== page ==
February 17, 2006
Ontario’s earliest concrete bridge replaced
Preparations for a major upgrade to the 401 near London are helping to add details to the province’s infrastructure heritage.
Scheduled to get underway this spring, the $35 million project involves replacing the Wellington Road bridge and widening about three kilometres of nearby highway.
A design and construction report documenting the detail design and construction methods and staging is available for public review until February 25.
Dennis Regan, a spokesperson with the Ministry of Transportation of Ontario, said the bridge — technically billed as an underpass — was identified to be of heritage potential in a 2005 provincial heritage bridge guide. Of interest is its reinforced concrete, rigid frame, box girder structure.
Precast, prestressed concrete was first introduced into North American construction in 1949 and was introduced in Ontario in 1954 by a Sarnia manufacturer. Built in 1956 as part of the Woodstock to London section of Highway 401, the bridge “is one of the earliest concrete bridges in Ontario,” said Karla Barboza, a provincial heritage conservation advisor.
Just of what historical value the bridge might be and how best to preserve its heritage, however, are questions MTO and the Ministry of Culture are still working out.
The questions first arose “during our preliminary design stage of the project,” said Regan, when it was determined the bridge would have to be replaced.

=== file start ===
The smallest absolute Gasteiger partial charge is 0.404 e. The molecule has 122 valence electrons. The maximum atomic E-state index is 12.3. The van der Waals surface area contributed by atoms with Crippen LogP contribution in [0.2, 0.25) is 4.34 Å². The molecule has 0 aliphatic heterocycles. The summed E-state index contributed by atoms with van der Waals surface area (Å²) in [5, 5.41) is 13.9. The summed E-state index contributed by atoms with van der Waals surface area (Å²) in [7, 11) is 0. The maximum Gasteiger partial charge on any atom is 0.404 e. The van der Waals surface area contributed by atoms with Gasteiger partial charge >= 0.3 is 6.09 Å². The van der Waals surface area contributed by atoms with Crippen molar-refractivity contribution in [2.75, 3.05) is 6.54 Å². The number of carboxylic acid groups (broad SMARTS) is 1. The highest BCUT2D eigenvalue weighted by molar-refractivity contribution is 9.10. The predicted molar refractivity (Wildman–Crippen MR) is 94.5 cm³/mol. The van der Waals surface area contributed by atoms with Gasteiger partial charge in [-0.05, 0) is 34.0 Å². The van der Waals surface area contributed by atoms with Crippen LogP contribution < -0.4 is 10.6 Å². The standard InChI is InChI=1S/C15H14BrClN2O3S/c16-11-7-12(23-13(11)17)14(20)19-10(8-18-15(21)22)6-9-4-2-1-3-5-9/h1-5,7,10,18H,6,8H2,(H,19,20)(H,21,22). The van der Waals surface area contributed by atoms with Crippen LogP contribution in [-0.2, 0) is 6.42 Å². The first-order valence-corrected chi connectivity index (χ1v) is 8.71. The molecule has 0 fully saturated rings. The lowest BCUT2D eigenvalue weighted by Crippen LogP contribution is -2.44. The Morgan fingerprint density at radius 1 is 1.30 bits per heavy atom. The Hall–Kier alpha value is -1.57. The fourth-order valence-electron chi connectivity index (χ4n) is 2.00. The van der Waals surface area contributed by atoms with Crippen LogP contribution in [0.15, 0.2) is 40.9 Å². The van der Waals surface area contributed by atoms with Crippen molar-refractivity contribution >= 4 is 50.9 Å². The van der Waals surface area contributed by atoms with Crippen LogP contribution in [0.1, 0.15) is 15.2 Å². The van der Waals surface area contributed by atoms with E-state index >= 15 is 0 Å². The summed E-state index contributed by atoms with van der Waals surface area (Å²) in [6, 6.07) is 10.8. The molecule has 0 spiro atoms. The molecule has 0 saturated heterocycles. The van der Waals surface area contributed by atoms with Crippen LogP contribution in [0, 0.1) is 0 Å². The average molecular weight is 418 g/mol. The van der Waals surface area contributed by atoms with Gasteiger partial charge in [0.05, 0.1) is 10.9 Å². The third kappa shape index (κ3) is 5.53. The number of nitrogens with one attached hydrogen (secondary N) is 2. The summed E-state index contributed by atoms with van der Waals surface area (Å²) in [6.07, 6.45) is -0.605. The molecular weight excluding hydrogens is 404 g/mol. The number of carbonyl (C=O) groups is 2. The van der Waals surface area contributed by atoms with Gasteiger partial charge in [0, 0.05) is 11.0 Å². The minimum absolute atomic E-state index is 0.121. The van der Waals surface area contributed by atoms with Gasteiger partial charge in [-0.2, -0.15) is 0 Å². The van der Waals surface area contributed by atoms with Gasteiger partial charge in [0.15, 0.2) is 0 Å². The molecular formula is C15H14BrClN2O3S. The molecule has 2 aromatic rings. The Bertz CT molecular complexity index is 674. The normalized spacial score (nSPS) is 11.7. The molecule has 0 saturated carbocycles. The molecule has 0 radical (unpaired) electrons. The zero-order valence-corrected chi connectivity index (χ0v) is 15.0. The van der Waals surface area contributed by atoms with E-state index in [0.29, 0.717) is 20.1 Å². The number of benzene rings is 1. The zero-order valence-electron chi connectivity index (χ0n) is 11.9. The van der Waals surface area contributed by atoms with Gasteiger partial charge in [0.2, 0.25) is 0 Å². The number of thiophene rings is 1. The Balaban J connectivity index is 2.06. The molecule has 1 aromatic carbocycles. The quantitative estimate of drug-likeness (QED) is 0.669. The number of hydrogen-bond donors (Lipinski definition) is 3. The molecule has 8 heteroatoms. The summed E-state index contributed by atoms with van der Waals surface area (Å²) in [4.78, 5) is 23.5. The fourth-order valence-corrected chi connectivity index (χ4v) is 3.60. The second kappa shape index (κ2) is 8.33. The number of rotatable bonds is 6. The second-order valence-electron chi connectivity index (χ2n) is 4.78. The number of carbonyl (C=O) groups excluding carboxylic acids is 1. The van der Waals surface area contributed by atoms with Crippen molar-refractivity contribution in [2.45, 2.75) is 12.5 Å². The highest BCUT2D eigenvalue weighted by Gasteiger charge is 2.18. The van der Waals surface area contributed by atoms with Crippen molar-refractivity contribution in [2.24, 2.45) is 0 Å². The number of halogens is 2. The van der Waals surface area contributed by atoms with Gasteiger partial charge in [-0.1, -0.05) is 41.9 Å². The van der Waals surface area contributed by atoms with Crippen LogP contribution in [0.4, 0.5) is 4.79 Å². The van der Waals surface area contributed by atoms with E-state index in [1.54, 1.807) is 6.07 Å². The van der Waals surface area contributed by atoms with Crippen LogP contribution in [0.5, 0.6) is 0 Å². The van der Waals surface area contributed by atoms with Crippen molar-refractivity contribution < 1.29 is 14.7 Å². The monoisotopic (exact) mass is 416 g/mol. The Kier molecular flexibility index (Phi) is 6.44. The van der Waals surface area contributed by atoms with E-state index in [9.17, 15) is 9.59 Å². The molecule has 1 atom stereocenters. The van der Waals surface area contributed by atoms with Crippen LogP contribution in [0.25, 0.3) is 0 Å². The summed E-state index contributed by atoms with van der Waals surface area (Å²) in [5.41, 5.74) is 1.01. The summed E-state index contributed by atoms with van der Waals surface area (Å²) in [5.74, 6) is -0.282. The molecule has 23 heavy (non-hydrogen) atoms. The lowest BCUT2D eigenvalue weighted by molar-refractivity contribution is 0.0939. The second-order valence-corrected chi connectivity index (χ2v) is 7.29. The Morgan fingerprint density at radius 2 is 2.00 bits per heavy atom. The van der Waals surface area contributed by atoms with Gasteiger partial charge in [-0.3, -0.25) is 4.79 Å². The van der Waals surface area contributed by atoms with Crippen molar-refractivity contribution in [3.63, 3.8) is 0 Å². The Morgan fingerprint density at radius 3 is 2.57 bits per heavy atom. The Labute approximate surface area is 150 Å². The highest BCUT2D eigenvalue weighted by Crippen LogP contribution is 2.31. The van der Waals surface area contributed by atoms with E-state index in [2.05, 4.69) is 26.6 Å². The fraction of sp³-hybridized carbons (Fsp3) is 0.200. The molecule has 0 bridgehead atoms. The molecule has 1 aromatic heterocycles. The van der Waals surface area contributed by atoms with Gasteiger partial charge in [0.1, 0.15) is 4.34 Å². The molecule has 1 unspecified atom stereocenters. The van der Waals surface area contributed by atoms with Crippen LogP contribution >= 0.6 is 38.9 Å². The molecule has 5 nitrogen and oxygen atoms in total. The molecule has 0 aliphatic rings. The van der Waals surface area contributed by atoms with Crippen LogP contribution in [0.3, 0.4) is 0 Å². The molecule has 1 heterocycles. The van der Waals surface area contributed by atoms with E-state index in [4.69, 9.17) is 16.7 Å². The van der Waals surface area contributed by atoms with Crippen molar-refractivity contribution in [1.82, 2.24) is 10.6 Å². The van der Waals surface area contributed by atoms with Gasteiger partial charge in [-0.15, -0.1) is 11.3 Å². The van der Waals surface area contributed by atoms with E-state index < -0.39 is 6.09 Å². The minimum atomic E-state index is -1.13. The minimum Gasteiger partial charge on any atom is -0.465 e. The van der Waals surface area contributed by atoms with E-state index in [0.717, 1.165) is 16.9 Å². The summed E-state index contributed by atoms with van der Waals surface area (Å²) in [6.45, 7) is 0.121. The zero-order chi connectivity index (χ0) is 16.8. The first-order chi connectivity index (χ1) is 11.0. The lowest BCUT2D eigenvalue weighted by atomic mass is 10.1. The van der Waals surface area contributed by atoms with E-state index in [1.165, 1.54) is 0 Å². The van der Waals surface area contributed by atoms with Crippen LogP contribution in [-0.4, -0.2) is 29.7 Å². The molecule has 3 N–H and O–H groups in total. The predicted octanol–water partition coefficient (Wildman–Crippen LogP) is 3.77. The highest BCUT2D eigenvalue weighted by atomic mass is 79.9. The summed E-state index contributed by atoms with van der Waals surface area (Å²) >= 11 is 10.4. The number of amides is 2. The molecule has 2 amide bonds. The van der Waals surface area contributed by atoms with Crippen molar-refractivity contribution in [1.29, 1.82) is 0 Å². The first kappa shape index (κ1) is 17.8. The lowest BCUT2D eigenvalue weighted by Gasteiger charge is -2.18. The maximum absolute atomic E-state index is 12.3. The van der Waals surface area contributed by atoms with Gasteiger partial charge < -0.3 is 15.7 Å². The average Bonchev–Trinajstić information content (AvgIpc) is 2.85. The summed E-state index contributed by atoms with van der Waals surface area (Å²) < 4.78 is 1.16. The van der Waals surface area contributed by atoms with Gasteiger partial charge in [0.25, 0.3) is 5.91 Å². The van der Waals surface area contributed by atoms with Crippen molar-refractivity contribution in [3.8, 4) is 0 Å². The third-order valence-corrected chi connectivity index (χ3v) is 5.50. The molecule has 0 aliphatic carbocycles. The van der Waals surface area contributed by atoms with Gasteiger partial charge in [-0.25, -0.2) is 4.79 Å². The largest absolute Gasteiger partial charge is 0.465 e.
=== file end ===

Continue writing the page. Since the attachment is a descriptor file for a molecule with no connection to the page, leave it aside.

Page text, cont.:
While some documentation was completed as part of the environmental assessment requirement, the Ministry of Culture wanted additional assessment, he said.
Regan doubted the study would result in requirements that might interfere with the bridge’s removal.
More likely they would involve obtaining additional documentation.
“The project is staged over a two-year period and we are building a new structure to the east of the existing (bridge), so I guess the beginning of the project will see the bridge components (and associated road components),” Regan said.
Other key features of the project are: widening about three kilometres of Highway 401 to six lanes with median from four; changing the Wellington Road interchange to improve traffic flow and to create separate westbound highway access for Wellington and Exeter Roads; widening and rehabilitating the Dingman Drive bridge west of Wellington; improving access between the 401 and 402; installing new lighting and upgrading signage; and drainage improvements.
Regan said the need to accommodate increased traffic volumes in the area is the motivation behind the work.
It’s one of two major improvements taking place along the southwestern portion of the 401 this year, he said, referring to the second stage of a road-widening project near Tilbury also planned to begin this spring.
Currently, the ministry is finalizing design details for the London project and is in the last stage of obtaining environmental approvals, he said.
The project is a partnership between the provincial and federal governments and is partly funded by the Canada-Ontario Border Infrastructure Fund.
Copies of the design and construction report can be viewed at the government information centre in London as well as the Ministry of the Environment London office, the City of London, the Jalna branch of the London Public Library and Delcan Corporation.
The report was prepared for MTO by Delcan Corporation.
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